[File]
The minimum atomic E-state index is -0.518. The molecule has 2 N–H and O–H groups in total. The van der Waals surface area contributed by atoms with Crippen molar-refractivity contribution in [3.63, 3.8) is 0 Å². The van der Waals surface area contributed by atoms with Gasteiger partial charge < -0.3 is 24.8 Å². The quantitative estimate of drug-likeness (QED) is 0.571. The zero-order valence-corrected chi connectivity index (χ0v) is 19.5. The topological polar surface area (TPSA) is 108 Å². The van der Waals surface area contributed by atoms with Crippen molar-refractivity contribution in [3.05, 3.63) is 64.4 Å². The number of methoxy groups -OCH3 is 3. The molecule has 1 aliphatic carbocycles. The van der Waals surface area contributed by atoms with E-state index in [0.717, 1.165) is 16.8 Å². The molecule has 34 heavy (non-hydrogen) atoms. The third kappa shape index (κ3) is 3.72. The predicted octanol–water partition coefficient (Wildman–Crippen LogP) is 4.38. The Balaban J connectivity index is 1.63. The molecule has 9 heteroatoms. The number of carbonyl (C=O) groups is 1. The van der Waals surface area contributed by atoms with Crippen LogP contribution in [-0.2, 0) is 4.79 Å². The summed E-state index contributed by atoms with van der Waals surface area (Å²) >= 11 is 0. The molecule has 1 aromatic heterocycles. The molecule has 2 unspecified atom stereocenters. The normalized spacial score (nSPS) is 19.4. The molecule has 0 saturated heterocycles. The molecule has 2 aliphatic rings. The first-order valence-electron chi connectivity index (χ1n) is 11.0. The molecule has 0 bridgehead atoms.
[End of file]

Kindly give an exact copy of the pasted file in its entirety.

The minimum atomic E-state index is -0.518. The molecule has 2 N–H and O–H groups in total. The van der Waals surface area contributed by atoms with Crippen molar-refractivity contribution in [3.63, 3.8) is 0 Å². The van der Waals surface area contributed by atoms with Gasteiger partial charge < -0.3 is 24.8 Å². The quantitative estimate of drug-likeness (QED) is 0.571. The zero-order valence-corrected chi connectivity index (χ0v) is 19.5. The topological polar surface area (TPSA) is 108 Å². The van der Waals surface area contributed by atoms with Crippen molar-refractivity contribution in [3.05, 3.63) is 64.4 Å². The number of methoxy groups -OCH3 is 3. The molecule has 1 aliphatic carbocycles. The van der Waals surface area contributed by atoms with E-state index in [0.717, 1.165) is 16.8 Å². The molecule has 34 heavy (non-hydrogen) atoms. The third kappa shape index (κ3) is 3.72. The predicted octanol–water partition coefficient (Wildman–Crippen LogP) is 4.38. The Balaban J connectivity index is 1.63. The molecule has 9 heteroatoms. The number of carbonyl (C=O) groups is 1. The van der Waals surface area contributed by atoms with Crippen LogP contribution in [-0.2, 0) is 4.79 Å². The summed E-state index contributed by atoms with van der Waals surface area (Å²) >= 11 is 0. The molecule has 1 aromatic heterocycles. The molecule has 2 unspecified atom stereocenters. The normalized spacial score (nSPS) is 19.4. The molecule has 0 saturated heterocycles. The molecule has 2 aliphatic rings. The first-order valence-electron chi connectivity index (χ1n) is 11.0. The molecule has 0 bridgehead atoms.